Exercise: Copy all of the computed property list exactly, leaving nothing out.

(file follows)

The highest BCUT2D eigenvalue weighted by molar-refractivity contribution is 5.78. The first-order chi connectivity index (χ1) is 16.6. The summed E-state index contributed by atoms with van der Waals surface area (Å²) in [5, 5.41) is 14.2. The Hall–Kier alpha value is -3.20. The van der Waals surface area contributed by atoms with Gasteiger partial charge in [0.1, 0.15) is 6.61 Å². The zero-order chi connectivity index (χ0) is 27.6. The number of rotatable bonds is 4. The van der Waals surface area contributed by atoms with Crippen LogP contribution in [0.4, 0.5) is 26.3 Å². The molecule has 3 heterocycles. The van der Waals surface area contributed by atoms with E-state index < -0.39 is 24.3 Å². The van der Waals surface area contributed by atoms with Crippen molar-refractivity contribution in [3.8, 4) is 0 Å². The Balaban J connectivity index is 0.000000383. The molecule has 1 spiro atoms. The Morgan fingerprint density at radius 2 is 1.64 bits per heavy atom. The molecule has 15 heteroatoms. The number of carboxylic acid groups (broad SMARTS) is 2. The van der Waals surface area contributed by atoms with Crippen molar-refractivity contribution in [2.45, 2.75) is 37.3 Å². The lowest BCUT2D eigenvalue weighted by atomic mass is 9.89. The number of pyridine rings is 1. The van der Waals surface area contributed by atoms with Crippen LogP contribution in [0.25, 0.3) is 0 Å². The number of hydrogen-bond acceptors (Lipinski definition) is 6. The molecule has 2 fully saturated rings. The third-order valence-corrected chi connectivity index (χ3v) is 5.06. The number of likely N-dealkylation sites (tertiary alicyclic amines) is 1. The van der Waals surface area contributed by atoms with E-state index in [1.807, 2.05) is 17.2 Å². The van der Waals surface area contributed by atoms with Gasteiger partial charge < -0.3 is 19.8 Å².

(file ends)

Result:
The highest BCUT2D eigenvalue weighted by molar-refractivity contribution is 5.78. The first-order chi connectivity index (χ1) is 16.6. The summed E-state index contributed by atoms with van der Waals surface area (Å²) in [5, 5.41) is 14.2. The Hall–Kier alpha value is -3.20. The van der Waals surface area contributed by atoms with Gasteiger partial charge in [0.1, 0.15) is 6.61 Å². The zero-order chi connectivity index (χ0) is 27.6. The number of rotatable bonds is 4. The van der Waals surface area contributed by atoms with Crippen LogP contribution in [0.4, 0.5) is 26.3 Å². The molecule has 3 heterocycles. The van der Waals surface area contributed by atoms with E-state index < -0.39 is 24.3 Å². The van der Waals surface area contributed by atoms with Crippen molar-refractivity contribution in [3.8, 4) is 0 Å². The Balaban J connectivity index is 0.000000383. The molecule has 1 spiro atoms. The Morgan fingerprint density at radius 2 is 1.64 bits per heavy atom. The molecule has 15 heteroatoms. The number of carboxylic acid groups (broad SMARTS) is 2. The van der Waals surface area contributed by atoms with Crippen molar-refractivity contribution in [2.45, 2.75) is 37.3 Å². The lowest BCUT2D eigenvalue weighted by atomic mass is 9.89. The number of pyridine rings is 1. The van der Waals surface area contributed by atoms with Crippen LogP contribution in [0.25, 0.3) is 0 Å². The number of hydrogen-bond acceptors (Lipinski definition) is 6. The molecule has 2 fully saturated rings. The third-order valence-corrected chi connectivity index (χ3v) is 5.06. The number of likely N-dealkylation sites (tertiary alicyclic amines) is 1. The van der Waals surface area contributed by atoms with E-state index in [1.807, 2.05) is 17.2 Å². The van der Waals surface area contributed by atoms with Gasteiger partial charge < -0.3 is 19.8 Å².